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Healthcare cyber vulnerability worry Kiwis: Palo Alto

Palo Alto Networks, a leading provider of cybersecurity services, commissioned research that shows that Kiwis think it's a matter of when, not if, another cyber-attack hits the health sector. Kiwis also expect providers to pay the price if they fail to stop them, particularly as more lifesaving personal medical devices are connected to the Internet, making them a rich target for cybercriminals.

This comes as last year, cyber-attacks on healthcare services resulted in providers struggling to operate without access to their information technology systems and private patient information being leaked onto the dark web.

“Technology continues to drive rapid improvements in healthcare to deliver better health outcomes for Kiwis. At the same time, cyber threats and the sophistication of cyber-attacks continue to increase dramatically,” says Alex Nehmy, Director, Industry 4.0 Strategy, Asia Pacific and Japan at Palo Alto Networks.

“56% of Kiwis surveyed said they are worried a similar attack to the one that breached the Pinnacle Midlands Health Network in September 2022. Sectors like healthcare will continue to be attractive targets to cyber criminals because they can quickly sell patient data on the dark web, while ransomware’s ability to lock down patient care and back-office systems make lucrative ransom payments likely.”

The research, commissioned by Palo Alto Networks and conducted by Talbot Mills Research in November 2022, found that 50% of Kiwis are more concerned about cybersecurity now that there is a centralised healthcare system through Te Whatu Ora, which replaces individual District Health Boards.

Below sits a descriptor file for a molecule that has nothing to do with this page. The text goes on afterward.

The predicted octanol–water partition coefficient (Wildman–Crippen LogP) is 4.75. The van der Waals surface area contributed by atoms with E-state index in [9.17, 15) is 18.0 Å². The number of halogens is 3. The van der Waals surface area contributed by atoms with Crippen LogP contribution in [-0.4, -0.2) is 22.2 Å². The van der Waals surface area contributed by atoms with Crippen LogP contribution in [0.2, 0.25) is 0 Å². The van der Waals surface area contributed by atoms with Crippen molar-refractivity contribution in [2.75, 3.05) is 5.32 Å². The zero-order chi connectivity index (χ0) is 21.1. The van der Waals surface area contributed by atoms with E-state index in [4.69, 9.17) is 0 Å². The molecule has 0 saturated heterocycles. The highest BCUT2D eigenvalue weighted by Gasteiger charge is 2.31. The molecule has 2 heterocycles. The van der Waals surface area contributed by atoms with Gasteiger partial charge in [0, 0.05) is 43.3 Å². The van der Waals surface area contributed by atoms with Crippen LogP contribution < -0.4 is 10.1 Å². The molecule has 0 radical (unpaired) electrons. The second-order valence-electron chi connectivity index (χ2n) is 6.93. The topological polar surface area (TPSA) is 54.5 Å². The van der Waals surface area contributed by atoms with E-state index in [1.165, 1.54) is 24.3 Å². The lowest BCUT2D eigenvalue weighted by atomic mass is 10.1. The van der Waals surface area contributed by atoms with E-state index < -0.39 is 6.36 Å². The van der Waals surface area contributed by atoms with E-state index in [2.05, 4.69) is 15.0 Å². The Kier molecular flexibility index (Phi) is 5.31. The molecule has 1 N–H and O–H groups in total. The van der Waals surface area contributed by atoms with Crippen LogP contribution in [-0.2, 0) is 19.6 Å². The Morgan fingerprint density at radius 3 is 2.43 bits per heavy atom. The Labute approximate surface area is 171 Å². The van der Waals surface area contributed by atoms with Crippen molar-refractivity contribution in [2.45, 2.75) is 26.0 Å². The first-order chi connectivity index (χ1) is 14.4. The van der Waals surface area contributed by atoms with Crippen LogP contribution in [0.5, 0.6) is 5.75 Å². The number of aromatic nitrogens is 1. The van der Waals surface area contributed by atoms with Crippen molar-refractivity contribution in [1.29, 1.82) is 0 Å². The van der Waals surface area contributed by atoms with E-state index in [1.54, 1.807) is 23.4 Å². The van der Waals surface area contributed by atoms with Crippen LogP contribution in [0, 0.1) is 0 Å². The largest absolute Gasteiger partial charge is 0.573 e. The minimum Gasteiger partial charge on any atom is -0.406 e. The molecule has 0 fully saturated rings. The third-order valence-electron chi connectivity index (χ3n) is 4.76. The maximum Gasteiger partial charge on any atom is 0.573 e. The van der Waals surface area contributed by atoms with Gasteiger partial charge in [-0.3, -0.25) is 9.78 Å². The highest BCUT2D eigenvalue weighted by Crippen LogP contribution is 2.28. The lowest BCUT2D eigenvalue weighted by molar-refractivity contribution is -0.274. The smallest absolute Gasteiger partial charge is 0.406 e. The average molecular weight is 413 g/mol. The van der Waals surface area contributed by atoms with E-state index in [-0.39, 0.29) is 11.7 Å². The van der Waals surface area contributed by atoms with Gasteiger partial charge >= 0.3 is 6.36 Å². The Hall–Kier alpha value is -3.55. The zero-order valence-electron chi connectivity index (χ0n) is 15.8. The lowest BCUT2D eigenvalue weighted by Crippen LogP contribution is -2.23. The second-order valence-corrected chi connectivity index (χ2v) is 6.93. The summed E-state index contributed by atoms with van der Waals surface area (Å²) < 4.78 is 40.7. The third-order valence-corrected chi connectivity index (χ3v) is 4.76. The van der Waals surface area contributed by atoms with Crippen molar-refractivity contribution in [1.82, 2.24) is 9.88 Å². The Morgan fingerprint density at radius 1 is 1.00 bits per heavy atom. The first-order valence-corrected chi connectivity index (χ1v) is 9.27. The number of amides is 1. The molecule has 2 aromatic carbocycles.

“As New Zealand’s health infrastructure undergoes a once in a generation transformation, cyber security has never been so critical in safeguarding health systems, information, and the privacy and safety of patients."

63% of surveyed said they would support a policy that would fine companies that lose customers' data due to weak cybersecurity policies and procedures, and 45% would support a policy that would make it illegal for organisations to pay cyber ransoms.

Of those surveyed, only 26% feel the government is investing enough in cybersecurity.

Digitisation enables new healthcare capabilities, such as virtual healthcare and remote diagnosis. Still, the prevalence of legacy systems is making healthcare providers and sensitive data a soft target, and cybercriminals will be increasingly focussing on it.

“As more Kiwis start using Internet connected personal medical devices, such as heart rate monitors for example, cyber criminals will look to exploit any security vulnerabilities – and clearly that may have serious consequences for users,” adds Nehmy.

“Our research shows that 44% of Kiwis are concerned about personal data collected from at-home medical devices being stolen and leaked online, and 47% say they would be more willing to use at-home devices if the security of their data was guaranteed.”

“Similar to workplace safety, cybersecurity must be a primary concern for boards, executive teams, and business leaders. Organisations that prioritise cybersecurity understand that it is a business issue and not simply an information technology issue, and that stopping cyber-attacks before they occur must be a fundamental part of their business operations.”

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